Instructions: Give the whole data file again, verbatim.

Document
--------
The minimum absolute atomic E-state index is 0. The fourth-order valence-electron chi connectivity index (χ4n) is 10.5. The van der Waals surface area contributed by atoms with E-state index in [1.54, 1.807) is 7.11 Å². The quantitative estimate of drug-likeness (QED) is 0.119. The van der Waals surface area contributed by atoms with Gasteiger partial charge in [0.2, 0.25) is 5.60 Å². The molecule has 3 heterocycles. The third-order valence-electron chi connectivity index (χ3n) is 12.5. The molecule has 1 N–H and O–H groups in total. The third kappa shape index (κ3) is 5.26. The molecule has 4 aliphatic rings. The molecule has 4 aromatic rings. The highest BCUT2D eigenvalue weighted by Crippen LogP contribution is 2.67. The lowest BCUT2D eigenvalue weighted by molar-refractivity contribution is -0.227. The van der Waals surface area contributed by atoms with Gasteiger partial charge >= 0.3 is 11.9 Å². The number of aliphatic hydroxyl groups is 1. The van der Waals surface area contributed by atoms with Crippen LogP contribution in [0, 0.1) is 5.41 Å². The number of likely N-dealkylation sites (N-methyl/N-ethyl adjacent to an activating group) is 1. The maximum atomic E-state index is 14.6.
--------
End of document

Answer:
The minimum absolute atomic E-state index is 0. The fourth-order valence-electron chi connectivity index (χ4n) is 10.5. The van der Waals surface area contributed by atoms with E-state index in [1.54, 1.807) is 7.11 Å². The quantitative estimate of drug-likeness (QED) is 0.119. The van der Waals surface area contributed by atoms with Gasteiger partial charge in [0.2, 0.25) is 5.60 Å². The molecule has 3 heterocycles. The third-order valence-electron chi connectivity index (χ3n) is 12.5. The molecule has 1 N–H and O–H groups in total. The third kappa shape index (κ3) is 5.26. The molecule has 4 aliphatic rings. The molecule has 4 aromatic rings. The highest BCUT2D eigenvalue weighted by Crippen LogP contribution is 2.67. The lowest BCUT2D eigenvalue weighted by molar-refractivity contribution is -0.227. The van der Waals surface area contributed by atoms with Gasteiger partial charge >= 0.3 is 11.9 Å². The number of aliphatic hydroxyl groups is 1. The van der Waals surface area contributed by atoms with Crippen LogP contribution in [0, 0.1) is 5.41 Å². The number of likely N-dealkylation sites (N-methyl/N-ethyl adjacent to an activating group) is 1. The maximum atomic E-state index is 14.6.